AWEJ for Translation & Literary Studies, Volume 7, Number 1. February 2023 Pp.115-123
Wordsworthian Solitude in Patrick Kavanagh’s Inniskeen Road:
July Evening: Rejection and Acceptance
Heba Maher Attia Hashim
Department of Languages and Translation, Faculty of Education and Arts
University of Tabuk, Saudi Arabia
Department of English, Faculty of Arts
New Valley University, Egypt
Received: 10/14/2022 Accepted:01/06/2023 Published:02/24/2023
This paper explores Wordsworthian solitude in Patrick Kavanagh’s poem Inniskeen Road: July Evening. The significance of the study lies in revealing the Romantic component of Kavanagh’s poetry. The main question of the research is to show how the poet gradually moves from rejection into acceptance of the Romantic tradition, represented by solitude, as adopted and developed by the leading figures of Romanticism such as Wordsworth, Coleridge, and others. To achieve this, the researcher employs the analytical approach through which she presents a detailed thematic and technical analysis of Kavanagh’s Inniskeen Road: July Evening, indicating how the poem reveals Wordsworthian solitude. Based on the thematic and technical analysis of the poem, the study shows that Kavanagh rejects the Romantic idea of solitude throughout the poem but comes in the final stanza to have a different attitude. He eventually finds poetic inspiration, relief, and satisfaction in Wordsworthian solitude and finally accepts it, admiring its inspiring power and healing effect. Kavanagh’s adoption of the Romantic tradition, reflected by Inniskeen Road: July Evening, opens a new insight for him to re-communicate with nature and enjoy the bliss of solitude offered by the natural world.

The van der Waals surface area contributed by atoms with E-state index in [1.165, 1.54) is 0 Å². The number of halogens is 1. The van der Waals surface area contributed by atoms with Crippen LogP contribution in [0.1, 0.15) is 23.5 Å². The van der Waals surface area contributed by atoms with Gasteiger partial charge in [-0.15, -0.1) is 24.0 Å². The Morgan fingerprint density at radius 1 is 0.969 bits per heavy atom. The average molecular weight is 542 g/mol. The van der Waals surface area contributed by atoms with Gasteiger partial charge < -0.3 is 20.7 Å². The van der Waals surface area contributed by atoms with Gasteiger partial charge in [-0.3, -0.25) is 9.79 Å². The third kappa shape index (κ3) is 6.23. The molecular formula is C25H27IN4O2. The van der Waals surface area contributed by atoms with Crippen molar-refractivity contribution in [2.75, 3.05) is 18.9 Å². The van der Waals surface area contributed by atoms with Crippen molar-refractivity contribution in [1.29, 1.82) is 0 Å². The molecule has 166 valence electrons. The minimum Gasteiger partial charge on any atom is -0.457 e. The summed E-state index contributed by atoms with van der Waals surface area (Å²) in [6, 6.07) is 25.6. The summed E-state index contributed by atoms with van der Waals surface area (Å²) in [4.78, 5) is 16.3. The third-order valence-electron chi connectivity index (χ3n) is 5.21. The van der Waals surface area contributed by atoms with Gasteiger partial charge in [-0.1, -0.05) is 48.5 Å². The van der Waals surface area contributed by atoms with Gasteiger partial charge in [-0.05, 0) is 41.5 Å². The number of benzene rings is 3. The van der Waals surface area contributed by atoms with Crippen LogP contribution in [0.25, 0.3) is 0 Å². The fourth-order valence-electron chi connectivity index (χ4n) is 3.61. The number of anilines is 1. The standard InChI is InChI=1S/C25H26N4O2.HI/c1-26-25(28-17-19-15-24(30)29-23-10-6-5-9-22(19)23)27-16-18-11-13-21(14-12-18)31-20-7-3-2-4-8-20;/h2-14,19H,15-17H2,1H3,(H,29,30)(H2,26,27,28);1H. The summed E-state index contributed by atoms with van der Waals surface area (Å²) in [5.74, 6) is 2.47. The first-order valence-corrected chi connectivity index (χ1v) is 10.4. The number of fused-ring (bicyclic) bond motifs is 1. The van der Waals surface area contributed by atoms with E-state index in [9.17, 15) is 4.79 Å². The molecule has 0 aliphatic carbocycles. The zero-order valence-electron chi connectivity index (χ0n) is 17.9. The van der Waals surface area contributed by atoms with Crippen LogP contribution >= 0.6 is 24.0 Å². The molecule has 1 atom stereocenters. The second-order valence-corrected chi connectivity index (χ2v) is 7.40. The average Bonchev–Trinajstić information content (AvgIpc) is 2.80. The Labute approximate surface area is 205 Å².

Keywords: Patrick Kavanagh’s Inniskeen Road: July Evening, Patrick Kavanagh, Romanticism, modern
Irish poetry, Wordsworthian Solitude
Cite as: Hashim, H. M. A. (2023).Wordsworthian Solitude in Patrick Kavanagh’s Inniskeen Road: July Evening: Rejection and Acceptance.
Arab World English Journal for Translation & Literary Studies 7 (1) 115-123.
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